Philippines seeks $10b foreign investment

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Philippine President Benigno Aquino III can bank on a strong peso that is supporting domestic consumption and GDP growth.

The Philippine government said it is aiming to boost foreign direct investment to $10 billion annually, with a focus on the Business Process Outsourcing and manufacturing sectors as well as on shipbuilding and maintenance, according to a Bloomberg interview with the country’s Trade Secretary Gregory Domingo of today.

Interest from overseas investors has been growing lately, Domingo said, not at least based on the continued good news flow on the country’s economy. The Philippines’ GDP grew 6.4 per cent in the first quarter based on improved domestic consumption and on a strong peso against the dollar, and – as reported by Investvine – after the Philippine Stock Exchange Index surged to a record this month. In addition, international rating agencies have upgraded their outlook for the $225 billion economy.

However, the FDI target remains high. Last year, the Philippines attracted $6 billion in investment inflows. Only recently, car major Ford Motor company has announced to shut down its Philippines manufacturing operations and to move its assembling factories to Thailand due to issues with the supply chain in the country.

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Reading Time: 1 minute

Philippine President Benigno Aquino III can bank on a strong peso that is supporting domestic consumption and GDP growth.

The Philippine government said it is aiming to boost foreign direct investment to $10 billion annually, with a focus on the Business Process Outsourcing and manufacturing sectors as well as on shipbuilding and maintenance, according to a Bloomberg interview with the country’s Trade Secretary Gregory Domingo of today.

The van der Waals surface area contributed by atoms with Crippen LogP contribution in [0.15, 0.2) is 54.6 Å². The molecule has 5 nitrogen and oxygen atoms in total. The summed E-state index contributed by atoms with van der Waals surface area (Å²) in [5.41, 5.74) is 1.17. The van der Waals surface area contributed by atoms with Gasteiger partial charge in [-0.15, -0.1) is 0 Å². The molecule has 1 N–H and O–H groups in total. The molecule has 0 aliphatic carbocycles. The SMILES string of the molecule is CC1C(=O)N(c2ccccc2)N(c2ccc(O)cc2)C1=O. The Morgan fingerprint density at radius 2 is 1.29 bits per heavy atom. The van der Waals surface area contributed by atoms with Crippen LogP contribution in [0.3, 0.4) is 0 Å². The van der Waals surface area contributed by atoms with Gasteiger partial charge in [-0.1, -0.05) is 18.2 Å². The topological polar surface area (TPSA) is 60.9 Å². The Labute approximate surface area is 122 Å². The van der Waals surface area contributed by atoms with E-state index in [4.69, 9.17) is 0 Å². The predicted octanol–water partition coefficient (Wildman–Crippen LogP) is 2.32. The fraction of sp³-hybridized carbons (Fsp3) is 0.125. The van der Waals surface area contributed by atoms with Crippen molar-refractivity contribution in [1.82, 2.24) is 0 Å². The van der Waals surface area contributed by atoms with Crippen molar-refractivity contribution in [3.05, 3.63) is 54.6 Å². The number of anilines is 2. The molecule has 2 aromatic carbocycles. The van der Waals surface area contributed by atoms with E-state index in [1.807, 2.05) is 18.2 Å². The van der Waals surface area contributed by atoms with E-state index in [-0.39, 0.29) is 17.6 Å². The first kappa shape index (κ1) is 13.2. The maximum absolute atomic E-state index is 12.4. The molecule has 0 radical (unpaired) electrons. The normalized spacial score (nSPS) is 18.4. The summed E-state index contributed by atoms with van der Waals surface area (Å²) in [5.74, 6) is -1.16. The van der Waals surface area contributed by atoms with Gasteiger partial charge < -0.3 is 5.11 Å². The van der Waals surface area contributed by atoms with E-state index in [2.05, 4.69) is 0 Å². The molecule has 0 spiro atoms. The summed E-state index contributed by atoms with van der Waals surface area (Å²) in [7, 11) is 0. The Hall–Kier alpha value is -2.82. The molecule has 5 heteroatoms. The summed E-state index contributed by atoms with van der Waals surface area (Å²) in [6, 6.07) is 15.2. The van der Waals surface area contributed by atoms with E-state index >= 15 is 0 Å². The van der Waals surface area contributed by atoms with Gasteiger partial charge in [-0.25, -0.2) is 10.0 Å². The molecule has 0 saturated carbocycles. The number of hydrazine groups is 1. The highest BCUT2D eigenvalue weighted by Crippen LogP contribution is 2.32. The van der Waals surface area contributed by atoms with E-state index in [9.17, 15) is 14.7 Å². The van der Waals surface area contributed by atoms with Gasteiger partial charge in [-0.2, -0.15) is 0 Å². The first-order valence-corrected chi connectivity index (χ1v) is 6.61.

Reading Time: 1 minute

Philippine President Benigno Aquino III can bank on a strong peso that is supporting domestic consumption and GDP growth.

The Philippine government said it is aiming to boost foreign direct investment to $10 billion annually, with a focus on the Business Process Outsourcing and manufacturing sectors as well as on shipbuilding and maintenance, according to a Bloomberg interview with the country’s Trade Secretary Gregory Domingo of today.

Interest from overseas investors has been growing lately, Domingo said, not at least based on the continued good news flow on the country’s economy. The Philippines’ GDP grew 6.4 per cent in the first quarter based on improved domestic consumption and on a strong peso against the dollar, and – as reported by Investvine – after the Philippine Stock Exchange Index surged to a record this month. In addition, international rating agencies have upgraded their outlook for the $225 billion economy.

However, the FDI target remains high. Last year, the Philippines attracted $6 billion in investment inflows. Only recently, car major Ford Motor company has announced to shut down its Philippines manufacturing operations and to move its assembling factories to Thailand due to issues with the supply chain in the country.

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